The army saw itself explicitly not as a successor to the defeated Wehrmacht, but as in the traditions of the Prussian military reformers of 1807 to 1814 and the members of the military resistance during National Socialism; such as the officers which undertook the failed 20 July plot to assassinate Adolf Hitler in 1944. Nevertheless, for lack of alternatives the officer corps was made up largely of former Wehrmacht officers. The first Chief of the Army was the former Wehrmacht General der Panzertruppe Hans Rottiger, who had been involved in the drafting of the Himmeroder memorandum.

The official date of the founding of the army is 12 November 1955 when the first soldiers began their service in Andernach.[7] In 1956 the first troops set up seven training companies in Andernach and began the formation of schools and training centers. On 1 April 1957, the first conscripts arrived for service in the army. The first military organisations created were instructional battalions, officer schools, and the Army Academy, the forerunner to the Führungsakademie der Bundeswehr in Hamburg.[6] In total of twelve armoured and infantry divisions were to be established by 1959, as planned in Army Structure I. To achieve this goal existing units were split approximately every six months. However the creation of all twelve divisions did not take place until 1965. At the end of 1958 the strength of the army was about 100,000 men. The army was equipped at first with American material, such as the M-47 Patton main battle tank. Three corps commands were formed beginning in 1957: the I Corps, II Corps, and the III Corps.

Also in 1957 the "Office for Territorial Defence" was established as the highest Territorial Army authority. The Office for Territorial Defence was under the direct command of the Federal Ministry of Defence and commanded the Territorial Army (Germany) (Territorialheer), a reserve formation. While the Heer along with the Marine and Luftwaffe were firmly integrated into the NATO Military Command Structure, the Territorialheer remained under national command. The main function of the Territorialheer was to maintain the operational freedom of NATO forces through providing rear area defence against saboteurs, enemy special forces, and the like. There were three Territorial Commands (Territorialkommandos), including North, South, and Schleswig-Holstein, and up to six Wehrbereichskommandos (WBKs), military regional commands.[8] By 1985 each of the WBKs had two Heimatschutzbrigades (HSBs, home defence brigades).

West German Bundeswehr 1960
M47 Patton tank in service with the Bundeswehr, 1960

The development of Soviet tactical nuclear weapons required the development of a new Army structure even before Army Structure I was fully achieved. To minimize the effects of attacks with tactical nuclear weapons on massed forces, the 28,000 strong divisions of the Heer were broken up into smaller and more mobile brigades. These smaller units were also to be capable of self-sustainment on an atomic battlefield for several days, and to be capable of to move quickly from defense and to attack. The new armoured and mechanized brigades were capable of combined arms combat. Each division was composed of three brigades. The armoured brigades consisted of an armoured infantry battalion, two armoured battalions, an armoured artillery battalion and a supply battalion. The mechanized brigades consisted of a motorized infantry battalion, two mechanized infantry battalions, an armored battalion, a field artillery battalion and a supply battalion. The motorized brigades consisted of three motorized infantry battalions, an anti-tank battalion, a field artillery battalion and a supply battalion. The alpine brigades consisted of three alpine battalions, a mountain artillery battalion and a supply battalion. By 1959 the Heer consisted of 11 divisions of 27 brigades, four Panzer (armoured), four Panzergrenadier (mechanized), two Jäger (motorized), and one Gebirgsjäger (alpine).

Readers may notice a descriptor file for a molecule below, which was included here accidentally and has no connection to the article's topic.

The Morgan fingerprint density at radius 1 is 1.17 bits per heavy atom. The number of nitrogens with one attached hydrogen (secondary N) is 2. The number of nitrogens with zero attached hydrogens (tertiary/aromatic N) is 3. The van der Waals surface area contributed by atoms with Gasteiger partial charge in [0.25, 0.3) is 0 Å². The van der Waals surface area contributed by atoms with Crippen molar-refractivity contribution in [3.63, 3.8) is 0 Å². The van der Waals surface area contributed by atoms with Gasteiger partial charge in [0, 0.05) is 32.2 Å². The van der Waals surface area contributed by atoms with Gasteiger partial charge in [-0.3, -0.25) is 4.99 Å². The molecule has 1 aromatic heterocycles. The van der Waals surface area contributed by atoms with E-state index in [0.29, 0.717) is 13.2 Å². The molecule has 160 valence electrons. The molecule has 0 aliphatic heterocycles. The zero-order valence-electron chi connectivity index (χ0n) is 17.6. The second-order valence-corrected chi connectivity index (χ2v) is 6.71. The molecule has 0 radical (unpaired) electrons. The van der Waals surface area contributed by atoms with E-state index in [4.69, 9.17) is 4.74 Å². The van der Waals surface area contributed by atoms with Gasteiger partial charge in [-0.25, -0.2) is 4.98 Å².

At the end of the Cold War the German Army fielded 12 divisions with 38 brigades: six Panzer (armoured), four Panzergrenadier (mechanized), one Fallschirmjäger (airborne), and one Gebirgsjäger (alpine) division. Nine divisions were grouped into three corps: I German Corps as part of NATO's Northern Army Group, II German Corps and III German Corps as part of Central Army Group. The remaining three divisions were part of Allied Forces Baltic Approaches (6th Panzergrenadier Division) and NORTHAG's I Netherlands Corps (3rd Panzer Division), while 1st Fallschirmjäger Division was assigned in peacetime to II German Corps and doubled as general staff for the ACE Mobile Force (Land).

Post Cold War

German CH-53G helicopter in Iraq 1991
Helicopter of the German Army Aviation Corps in Northern Iraq in 1991

After 1990, the Heer absorbed the Nationale Volksarmee, the armed forces of East Germany. The former East German forces were initially controlled by the Bundeswehr Command East under the command of Lieutenant General Jörg Schönbohm and disbanded on 30 June 1991.[9] In the aftermath of the merger, the German Army consisted of four Corps (including IV Corps at Potsdam in the former DDR) with a manpower of 360,000 men. It was continuously downsized from this point. In 1994 III Corps was reorganised as the German Army Forces Command. In 1996, the 25th Airborne Brigade was converted into a new command leading the Army's special forces, known as the Kommando Spezialkräfte.